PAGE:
Welcome to this blog of my film reviews. Some have been drafted carefully on paper, others I have sat and typed. I'm going to make it clear right now that I don't expect you to agree with my (re)views, or to like my style of writing. However, I want my views to be just out there and open, as a person who wishes to express himself from deep within. Feel free to comment and debate with me, but I do ask that you are civil and not harsh, as any comments which are basically swear words and insults will automatically be deleted. Also any text that is in orange (and often bold) is a Hyperlink to either a source, or a previous post for background reference.
Monday, 14 March 2011
Sixteen-year-old teen with attitude Juno (Ellen Page) discovers she is pregnant, and, unwilling to raise the child looks into letting married couple Mark (Jason Bateman) and Vanessa (Jennifer Garner) adopt the baby, as well as looking into getting back with Paulie Bleeker (Michael Cera), the baby's father, whose heart she has already broken once.
Often referred to as a comedy, this is not a comedy about teenage pregnancy (if that's even possible), but a comedy-drama about teenage pregnancy. Like a well scripted comedy-drama should, Diablo Cody's wonderful screenplay gets the perfect balance between comedy and drama, with both hilarious and moving results.
The comedy all comes from the dialogue, no question about it. Unlike almost all comedy films, which are churned out almost non-stop by Hollywood, the dialogue is witty and sophisticated, not attempting to use cheap attempts at farcical dialogue. Like Little Miss Sunshine (2006) we are talking about dialogue which is funny because it is just so frank and believable. When Juno's father (J.K. Simmons) learns she is pregnant he says he'll "punch him [Paulie Bleeker] right in the weiner", a moment made so funny just because it is such a natural, frank comment which most fathers would make, and also because it is delivered so perfectly by Simmons; and when Juno goes into labour her stepmum (Allison Janney) says it takes so long because "doctors like making people suffer", which is funny because that is what most mothers think when in labour (I've heard), yet only in a film like Juno would a mother actually say it so casually.
The drama comes from the fairly adult themes within the screenplay, which reflects serious issues in both domestic life and society as a whole. Teenage pregnancy/unwanted pregnancy rates have been getting higher and higher since the start of the century, and society looks at it as quite a serious issue, so it is always a tough issue to tackle, especially in a film.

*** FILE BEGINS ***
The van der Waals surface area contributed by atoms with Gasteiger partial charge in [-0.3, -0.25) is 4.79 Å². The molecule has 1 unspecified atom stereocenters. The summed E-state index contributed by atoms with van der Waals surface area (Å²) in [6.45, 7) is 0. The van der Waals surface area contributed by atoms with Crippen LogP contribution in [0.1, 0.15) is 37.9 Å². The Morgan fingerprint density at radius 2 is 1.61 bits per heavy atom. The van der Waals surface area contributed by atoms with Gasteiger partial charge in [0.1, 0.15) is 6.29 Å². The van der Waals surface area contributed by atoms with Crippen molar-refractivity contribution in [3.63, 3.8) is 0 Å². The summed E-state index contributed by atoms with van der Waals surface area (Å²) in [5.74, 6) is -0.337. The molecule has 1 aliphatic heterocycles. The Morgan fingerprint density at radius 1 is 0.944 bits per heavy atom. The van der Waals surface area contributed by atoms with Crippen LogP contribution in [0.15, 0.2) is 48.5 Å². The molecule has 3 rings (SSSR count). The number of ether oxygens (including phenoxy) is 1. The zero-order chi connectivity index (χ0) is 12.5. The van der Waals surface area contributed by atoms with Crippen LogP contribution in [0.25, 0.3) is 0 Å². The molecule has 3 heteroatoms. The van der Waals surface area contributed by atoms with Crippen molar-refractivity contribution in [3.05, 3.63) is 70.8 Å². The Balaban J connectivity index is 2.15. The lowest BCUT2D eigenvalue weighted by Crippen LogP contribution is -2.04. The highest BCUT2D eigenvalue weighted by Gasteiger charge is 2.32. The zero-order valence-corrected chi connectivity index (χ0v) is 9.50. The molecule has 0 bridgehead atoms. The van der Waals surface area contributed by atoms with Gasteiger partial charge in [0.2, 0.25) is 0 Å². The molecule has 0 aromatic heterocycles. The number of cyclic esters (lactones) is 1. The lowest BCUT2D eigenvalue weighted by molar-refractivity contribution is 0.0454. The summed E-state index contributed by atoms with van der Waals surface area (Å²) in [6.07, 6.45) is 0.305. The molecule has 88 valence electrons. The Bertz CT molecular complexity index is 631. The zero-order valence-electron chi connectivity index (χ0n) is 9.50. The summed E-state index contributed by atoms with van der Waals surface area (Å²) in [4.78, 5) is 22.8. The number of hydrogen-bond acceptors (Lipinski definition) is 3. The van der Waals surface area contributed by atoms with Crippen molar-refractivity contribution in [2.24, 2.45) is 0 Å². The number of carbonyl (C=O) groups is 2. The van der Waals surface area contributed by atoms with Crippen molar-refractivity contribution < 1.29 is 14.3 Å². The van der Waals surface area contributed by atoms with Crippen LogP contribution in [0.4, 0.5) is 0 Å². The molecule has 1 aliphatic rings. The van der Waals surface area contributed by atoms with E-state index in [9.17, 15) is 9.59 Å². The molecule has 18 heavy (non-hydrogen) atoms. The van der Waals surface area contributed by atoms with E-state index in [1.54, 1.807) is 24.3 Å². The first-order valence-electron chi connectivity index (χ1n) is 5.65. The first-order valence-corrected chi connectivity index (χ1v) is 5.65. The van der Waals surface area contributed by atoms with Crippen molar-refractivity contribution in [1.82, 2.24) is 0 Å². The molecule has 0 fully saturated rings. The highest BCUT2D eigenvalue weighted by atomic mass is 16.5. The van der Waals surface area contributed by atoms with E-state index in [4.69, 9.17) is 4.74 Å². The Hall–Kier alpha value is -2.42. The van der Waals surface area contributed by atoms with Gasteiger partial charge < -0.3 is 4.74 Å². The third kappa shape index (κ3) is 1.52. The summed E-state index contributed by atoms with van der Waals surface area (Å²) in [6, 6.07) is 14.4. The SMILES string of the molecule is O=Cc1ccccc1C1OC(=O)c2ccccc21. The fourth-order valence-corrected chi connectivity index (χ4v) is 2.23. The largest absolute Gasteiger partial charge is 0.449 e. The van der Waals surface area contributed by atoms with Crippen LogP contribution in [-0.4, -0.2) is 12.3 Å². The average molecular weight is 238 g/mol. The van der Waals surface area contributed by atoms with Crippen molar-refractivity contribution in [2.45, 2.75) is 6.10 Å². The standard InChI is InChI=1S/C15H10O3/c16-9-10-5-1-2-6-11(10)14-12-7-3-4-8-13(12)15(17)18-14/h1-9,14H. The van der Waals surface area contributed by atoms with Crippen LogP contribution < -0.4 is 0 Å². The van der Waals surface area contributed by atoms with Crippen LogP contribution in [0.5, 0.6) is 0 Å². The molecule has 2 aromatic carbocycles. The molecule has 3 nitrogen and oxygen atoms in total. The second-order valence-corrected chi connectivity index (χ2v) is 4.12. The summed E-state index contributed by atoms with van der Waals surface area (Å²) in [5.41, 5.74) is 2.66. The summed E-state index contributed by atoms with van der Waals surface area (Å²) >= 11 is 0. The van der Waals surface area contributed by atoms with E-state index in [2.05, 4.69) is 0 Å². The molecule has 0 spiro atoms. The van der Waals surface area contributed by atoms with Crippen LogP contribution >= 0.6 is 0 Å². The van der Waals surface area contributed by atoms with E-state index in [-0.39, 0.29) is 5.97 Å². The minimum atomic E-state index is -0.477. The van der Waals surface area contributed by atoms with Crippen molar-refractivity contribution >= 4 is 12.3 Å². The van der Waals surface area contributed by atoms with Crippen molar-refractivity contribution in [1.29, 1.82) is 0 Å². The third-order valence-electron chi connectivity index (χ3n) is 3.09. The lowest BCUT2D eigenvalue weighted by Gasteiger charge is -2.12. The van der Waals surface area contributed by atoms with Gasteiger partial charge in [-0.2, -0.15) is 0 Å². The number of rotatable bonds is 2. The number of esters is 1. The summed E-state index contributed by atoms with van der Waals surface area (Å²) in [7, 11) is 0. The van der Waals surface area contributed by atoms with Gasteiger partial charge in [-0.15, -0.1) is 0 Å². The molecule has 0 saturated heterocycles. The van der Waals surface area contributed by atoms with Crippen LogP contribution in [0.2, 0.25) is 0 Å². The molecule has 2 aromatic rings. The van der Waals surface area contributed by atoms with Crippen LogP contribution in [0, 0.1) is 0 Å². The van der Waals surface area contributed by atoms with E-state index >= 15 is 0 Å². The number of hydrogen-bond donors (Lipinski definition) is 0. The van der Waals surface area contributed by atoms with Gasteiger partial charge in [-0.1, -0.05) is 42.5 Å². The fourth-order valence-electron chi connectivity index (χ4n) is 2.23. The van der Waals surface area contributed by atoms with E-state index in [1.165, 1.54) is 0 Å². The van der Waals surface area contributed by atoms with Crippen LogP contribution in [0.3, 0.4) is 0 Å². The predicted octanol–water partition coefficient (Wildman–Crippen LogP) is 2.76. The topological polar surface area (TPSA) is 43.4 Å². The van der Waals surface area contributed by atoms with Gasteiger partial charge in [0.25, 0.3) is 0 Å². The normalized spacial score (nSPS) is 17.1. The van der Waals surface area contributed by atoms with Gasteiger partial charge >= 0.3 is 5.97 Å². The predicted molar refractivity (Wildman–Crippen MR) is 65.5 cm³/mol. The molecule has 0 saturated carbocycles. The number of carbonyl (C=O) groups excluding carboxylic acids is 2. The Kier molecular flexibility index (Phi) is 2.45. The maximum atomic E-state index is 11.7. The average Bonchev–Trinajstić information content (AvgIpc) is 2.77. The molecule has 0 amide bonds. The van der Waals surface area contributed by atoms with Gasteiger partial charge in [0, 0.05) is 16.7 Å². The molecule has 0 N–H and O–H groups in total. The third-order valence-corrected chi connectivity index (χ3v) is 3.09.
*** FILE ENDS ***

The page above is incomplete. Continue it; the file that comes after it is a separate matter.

Juno, however, tackles it perfectly. We see the initial unacceptance of the mother, which leads on later to shock at the truth; the father's anger at the father; the father's fear at the prospect of fatherhood. These are all emotions that different people involved feel when they are caught up in the issue, and the emotions are portrayed so beautifully by Page, Simmons and Cera.
The issue that affects domestic life - obviously any pregnancy can affect a domestic situation - is in fact a subplot, triggered by Juno's pregnancy, which sees Mark and Vanessa's marriage fall apart. Divorce rates have been rising for years - that's if people get married in the first place - and it is a great premise to write some drama. The performances of Bateman and Garner are so strong, and a great scene shows just how much tension there is between them and how their marriage has reached its limits, which is made so powerful and emotional by their heartfelt, moving performances, which are quite, yet tense throughout the scene.
Ultimately, none of the comedy or drama would have come to life were it not for the superb cast. Page gives what has so far been the best performance of her career - nope, not even her performance in Inception (2010) manages to surpass this one - by creating some wonderful comedy through the character's bad attitude through some wonderful comic delivery and perfect comic timing, and the character's serious scenes are played so strongly by Page in a very moving performance. Cera captures the awkward teen type perfectly, and also makes Bleeker's fear at the prospect of fatherhood very believable and emotionally gripping. Garner and Bateman make the most dramatic scenes of the film as powerful as they are, with a really emotional on-screen bond (or lack of) and shows just how good they are as actors. And Simmons, well, he's always been good for a laugh, and here he doesn't disappoint with his usual outstanding delivery and top-notch timing.
Just as emotional and deep as it is funny Juno is a must watch. As a Christian I frown on illegitimate teenage pregnancy - especially if it's a one night result like Juno's is - but I approve of this film, as it shows just how emotional it can be, and because this film shows just how an issue such as this, and an issue such as divorce can change people's views and attitudes towards life, and that can only be a good thing to be represented on screen.
Stars: Ellen Page, Michael Cera, Jennifer Garner, Jason Bateman, J.K. Simmons, Allison Janney, Olivia Thirlby.
Oscar: Best Screenplay (Diablo Cody).
Oscar nominations: Best Picture (Lianne Halfon, Mason Novick, Russell Smith), Best Director (Jason Reitman), Best Actress (Ellen Page).